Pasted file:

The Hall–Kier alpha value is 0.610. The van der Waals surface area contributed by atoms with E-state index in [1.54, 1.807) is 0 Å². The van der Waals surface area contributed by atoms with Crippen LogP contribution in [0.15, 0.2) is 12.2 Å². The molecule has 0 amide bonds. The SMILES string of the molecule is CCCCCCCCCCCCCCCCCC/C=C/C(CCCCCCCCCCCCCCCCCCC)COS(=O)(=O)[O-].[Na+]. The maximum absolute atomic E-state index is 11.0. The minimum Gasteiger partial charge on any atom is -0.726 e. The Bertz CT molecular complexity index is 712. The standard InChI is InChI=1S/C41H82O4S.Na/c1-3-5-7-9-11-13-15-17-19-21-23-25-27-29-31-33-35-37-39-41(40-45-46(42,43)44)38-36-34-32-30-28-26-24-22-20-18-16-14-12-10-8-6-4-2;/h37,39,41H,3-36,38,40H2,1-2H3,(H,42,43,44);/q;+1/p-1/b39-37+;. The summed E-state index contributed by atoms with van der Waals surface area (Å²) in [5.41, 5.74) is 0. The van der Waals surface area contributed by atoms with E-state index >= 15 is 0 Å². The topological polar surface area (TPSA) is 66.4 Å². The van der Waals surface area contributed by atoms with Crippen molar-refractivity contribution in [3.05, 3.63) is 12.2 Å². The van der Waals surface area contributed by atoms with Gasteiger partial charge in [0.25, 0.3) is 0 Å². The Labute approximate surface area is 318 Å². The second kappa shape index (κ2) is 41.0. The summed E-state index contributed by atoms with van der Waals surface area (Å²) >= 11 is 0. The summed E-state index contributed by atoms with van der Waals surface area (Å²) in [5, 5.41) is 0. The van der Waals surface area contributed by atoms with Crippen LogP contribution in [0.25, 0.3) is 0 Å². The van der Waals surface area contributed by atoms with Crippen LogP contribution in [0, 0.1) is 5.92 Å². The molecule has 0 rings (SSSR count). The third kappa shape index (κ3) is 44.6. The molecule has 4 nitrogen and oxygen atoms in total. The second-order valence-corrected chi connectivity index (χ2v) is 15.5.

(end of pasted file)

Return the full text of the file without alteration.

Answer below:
The Hall–Kier alpha value is 0.610. The van der Waals surface area contributed by atoms with E-state index in [1.54, 1.807) is 0 Å². The van der Waals surface area contributed by atoms with Crippen LogP contribution in [0.15, 0.2) is 12.2 Å². The molecule has 0 amide bonds. The SMILES string of the molecule is CCCCCCCCCCCCCCCCCC/C=C/C(CCCCCCCCCCCCCCCCCCC)COS(=O)(=O)[O-].[Na+]. The maximum absolute atomic E-state index is 11.0. The minimum Gasteiger partial charge on any atom is -0.726 e. The Bertz CT molecular complexity index is 712. The standard InChI is InChI=1S/C41H82O4S.Na/c1-3-5-7-9-11-13-15-17-19-21-23-25-27-29-31-33-35-37-39-41(40-45-46(42,43)44)38-36-34-32-30-28-26-24-22-20-18-16-14-12-10-8-6-4-2;/h37,39,41H,3-36,38,40H2,1-2H3,(H,42,43,44);/q;+1/p-1/b39-37+;. The summed E-state index contributed by atoms with van der Waals surface area (Å²) in [5.41, 5.74) is 0. The van der Waals surface area contributed by atoms with E-state index >= 15 is 0 Å². The topological polar surface area (TPSA) is 66.4 Å². The van der Waals surface area contributed by atoms with Crippen molar-refractivity contribution in [3.05, 3.63) is 12.2 Å². The van der Waals surface area contributed by atoms with Gasteiger partial charge in [0.25, 0.3) is 0 Å². The Labute approximate surface area is 318 Å². The second kappa shape index (κ2) is 41.0. The summed E-state index contributed by atoms with van der Waals surface area (Å²) >= 11 is 0. The summed E-state index contributed by atoms with van der Waals surface area (Å²) in [5, 5.41) is 0. The van der Waals surface area contributed by atoms with Crippen LogP contribution in [0.25, 0.3) is 0 Å². The van der Waals surface area contributed by atoms with Crippen LogP contribution in [0, 0.1) is 5.92 Å². The molecule has 0 rings (SSSR count). The third kappa shape index (κ3) is 44.6. The molecule has 4 nitrogen and oxygen atoms in total. The second-order valence-corrected chi connectivity index (χ2v) is 15.5.